Multivitamins come in various forms (tablets, capsules, liquids, powders) and are packaged as a specific combination of nutrients (B complex, calcium with vitamin D) or as a complete multivitamin complex. Supplements are a multi-billion dollar industry, with endless designer brands to choose from. However, an expensive brand name isn't necessary, as even standard generic brands will deliver results. Look for one that contains the recommended daily amounts and that has the United States Pharmacopoeia (USP) seal of approval on the label.
This seal ensures that the ingredients and amounts of that ingredient listed on the label are contained in the pill. USP also performs several tests that confirm that the pill does not contain contaminants such as heavy metals and pesticides, and that it has been manufactured under sanitary and regulated conditions. That said, you might want to consider the following factors before you start taking a multivitamin or any vitamin supplement. Megadoses (often the recommended daily amount) of vitamins are not recommended.
This can interfere with the absorption of other nutrients or medications, or it can even become toxic if too much is taken over a long period of time. Finally, be wary of vitamin supplement labels that promise to “support brain health or energy production or skin and hair health.”. These are general statements about a vitamin that are included for marketing purposes only, but they are not specific to the supplement itself. Also, be wary of vitamins that contain extras, such as herbs and botanicals, which are often lacking in research on long-term effects and potential adverse effects.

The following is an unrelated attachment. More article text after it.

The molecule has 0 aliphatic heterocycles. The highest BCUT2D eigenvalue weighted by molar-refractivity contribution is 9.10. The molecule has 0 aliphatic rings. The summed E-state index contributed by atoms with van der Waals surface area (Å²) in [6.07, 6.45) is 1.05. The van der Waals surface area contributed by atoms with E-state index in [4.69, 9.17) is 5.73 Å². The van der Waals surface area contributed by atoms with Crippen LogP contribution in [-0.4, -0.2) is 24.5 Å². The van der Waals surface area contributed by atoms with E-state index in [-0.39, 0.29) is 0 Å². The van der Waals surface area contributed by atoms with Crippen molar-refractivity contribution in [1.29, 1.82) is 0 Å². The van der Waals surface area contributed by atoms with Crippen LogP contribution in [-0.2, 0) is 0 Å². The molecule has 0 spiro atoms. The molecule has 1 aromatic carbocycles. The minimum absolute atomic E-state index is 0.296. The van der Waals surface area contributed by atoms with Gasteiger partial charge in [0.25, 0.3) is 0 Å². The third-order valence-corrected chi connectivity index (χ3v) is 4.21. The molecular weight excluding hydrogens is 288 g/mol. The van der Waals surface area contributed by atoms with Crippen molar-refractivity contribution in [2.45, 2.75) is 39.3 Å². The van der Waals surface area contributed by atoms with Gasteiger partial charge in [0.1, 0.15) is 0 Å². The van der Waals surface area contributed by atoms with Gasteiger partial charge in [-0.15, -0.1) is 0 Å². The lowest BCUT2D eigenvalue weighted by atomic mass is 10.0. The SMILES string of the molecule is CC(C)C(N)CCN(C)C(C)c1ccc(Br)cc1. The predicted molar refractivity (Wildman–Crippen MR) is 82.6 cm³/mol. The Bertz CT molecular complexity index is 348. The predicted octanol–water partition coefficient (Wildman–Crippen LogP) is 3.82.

Knowledge about the optimal intake of vitamins and minerals to prevent chronic diseases is not immovable. More long-term studies are needed to look at this relationship. There is no doubt that multivitamins are important when nutritional requirements are not met solely by diet. The debate is whether vitamins are necessary when the diet is adequate to prevent nutrient deficiency, as some research has shown that there are no benefits or even harmful effects when taking supplemental vitamins and minerals.
In a randomized, double-blind, placebo-controlled trial, more than 14,000 male doctors, some with a history of cancer, were given a multivitamin or a placebo. After 11 years, men who took an MVI had a significant 8% reduction in total cancers, compared to men who took a placebo. Results did not differ between men who had a history of cancer at the start of the study and men who were healthy at the start of the study. The Physicians' Health Study II, a randomized, double-blind, placebo-controlled trial, administered a multivitamin or a placebo to more than 14,000 male doctors, some of them with a history of cardiovascular disease.